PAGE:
When I see a new press, my first question is: Why? What does this press offer that couldn't be better done by everybody else who is already out there with a track record and a tax accountant? In the case of Big Bang Press, I have no idea. The kickstarter is asking fandom for $40k, a staggering amount of money for the current plans to publish three books in an ebook/self publishing/tiny indie press way. I get that kickstarter doesn't let you do campaigns to start a business precisely, and this is a workaround. I'm told sneaking around kickstarter's TOS is common, and I don't see why fans shouldn't do it as much as anyone else if the result is something of value to the investors, but I am also not convinced that BBP is on its way to being a responsible business that can put that money to good use. Why? Two reasons:

1. Lack of experience in traditional publishing: None of the PR stuff on BBP shows much knowledge of the industry. People starting successful indie presses usually know a lot about how other publishers work. Business acumen in another field might do in a pinch, but I'm seeing a lot of "Hey, kids, let's put on a show!" and not a lot of planning. In my opinion, planning should come first; asking fandom to open our wallets second.

2. Lack of anything to offer: The advantages BBP offers are illusory. Publishing may have some issues, but BBP's blandishments about traditional publishing not appreciating fandom's diamonds in the rough are nonsense. As everyone else on the internet has said by now, it does not take traditional training to finish your novel and write a damn query letter.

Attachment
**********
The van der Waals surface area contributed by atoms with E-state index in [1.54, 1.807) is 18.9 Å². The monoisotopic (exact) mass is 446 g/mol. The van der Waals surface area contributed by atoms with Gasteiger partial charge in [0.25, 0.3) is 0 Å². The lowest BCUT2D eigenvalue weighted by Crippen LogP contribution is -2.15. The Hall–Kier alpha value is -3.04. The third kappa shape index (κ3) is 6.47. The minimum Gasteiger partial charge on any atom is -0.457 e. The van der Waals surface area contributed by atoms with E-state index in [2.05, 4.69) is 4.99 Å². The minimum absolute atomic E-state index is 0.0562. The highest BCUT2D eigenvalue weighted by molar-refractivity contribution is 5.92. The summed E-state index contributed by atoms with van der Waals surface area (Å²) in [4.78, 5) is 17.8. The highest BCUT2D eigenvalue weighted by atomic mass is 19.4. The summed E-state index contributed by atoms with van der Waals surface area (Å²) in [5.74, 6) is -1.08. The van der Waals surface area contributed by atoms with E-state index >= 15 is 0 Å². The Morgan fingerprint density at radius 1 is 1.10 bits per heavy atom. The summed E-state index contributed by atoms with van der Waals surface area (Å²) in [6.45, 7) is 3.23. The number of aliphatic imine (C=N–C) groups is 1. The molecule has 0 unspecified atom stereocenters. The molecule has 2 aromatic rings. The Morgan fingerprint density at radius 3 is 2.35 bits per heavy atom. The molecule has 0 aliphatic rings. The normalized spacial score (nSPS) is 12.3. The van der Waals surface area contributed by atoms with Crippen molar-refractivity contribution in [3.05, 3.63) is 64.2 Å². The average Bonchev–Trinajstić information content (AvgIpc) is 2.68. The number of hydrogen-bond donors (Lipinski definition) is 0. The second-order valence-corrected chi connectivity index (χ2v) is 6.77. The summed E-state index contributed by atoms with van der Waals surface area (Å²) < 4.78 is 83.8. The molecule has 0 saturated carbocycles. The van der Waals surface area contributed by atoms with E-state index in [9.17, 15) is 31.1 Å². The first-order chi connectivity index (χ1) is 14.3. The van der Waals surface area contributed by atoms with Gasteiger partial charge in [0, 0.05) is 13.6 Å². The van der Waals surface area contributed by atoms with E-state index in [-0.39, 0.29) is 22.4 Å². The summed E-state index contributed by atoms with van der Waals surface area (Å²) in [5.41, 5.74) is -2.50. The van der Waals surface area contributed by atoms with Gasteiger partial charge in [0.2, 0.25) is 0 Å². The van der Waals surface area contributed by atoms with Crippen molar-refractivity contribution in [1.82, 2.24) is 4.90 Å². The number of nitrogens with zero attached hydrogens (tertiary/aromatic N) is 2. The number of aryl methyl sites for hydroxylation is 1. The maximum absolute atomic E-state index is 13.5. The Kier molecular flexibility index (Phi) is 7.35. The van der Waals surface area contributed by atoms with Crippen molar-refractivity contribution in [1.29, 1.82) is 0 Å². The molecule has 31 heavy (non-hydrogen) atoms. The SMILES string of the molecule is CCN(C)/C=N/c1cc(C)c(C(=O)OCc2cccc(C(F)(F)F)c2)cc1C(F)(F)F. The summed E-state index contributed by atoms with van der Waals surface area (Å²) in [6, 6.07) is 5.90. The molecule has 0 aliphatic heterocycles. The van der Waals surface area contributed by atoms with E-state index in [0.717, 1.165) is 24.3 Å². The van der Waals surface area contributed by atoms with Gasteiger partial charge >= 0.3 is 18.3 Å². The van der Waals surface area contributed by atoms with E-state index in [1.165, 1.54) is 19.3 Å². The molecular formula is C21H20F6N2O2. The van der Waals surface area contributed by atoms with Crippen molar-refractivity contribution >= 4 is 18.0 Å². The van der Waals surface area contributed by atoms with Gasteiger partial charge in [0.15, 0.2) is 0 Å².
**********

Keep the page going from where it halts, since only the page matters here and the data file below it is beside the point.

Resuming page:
But I'm no publishing expert either, so I'll direct you to the Absolute Write thread and the Tumblr discussions debunking a lot of BBP's statements. They can explain better than I can why fans critical of BBP aren't just being mean and harshing the squee for no reason.

That's the background and preamble. The actual point of this post is that I am disgusted that people associated with BBP thought it was a good idea to advertise on AO3. Shame on you! I don't care if the ads came down quickly; someone put them up in the first place. Not only are you wasting fandom's money on a half-baked scheme, pretending like all these other presses don't exist, and acting like the big publishers are much worse than they really are, but you are ignoring the basic tenets of AO3 and OTW. I'd think regular AO3 users might care about that, if nothing else. Thanks for screwing over the original fic community that is only just starting to feel welcome on AO3. Thanks for making OTW look bad by association. Opinions on fandom and commercialization differ. I'm fine with that. But how dare you ignore AO3's rules so blatantly! You know better.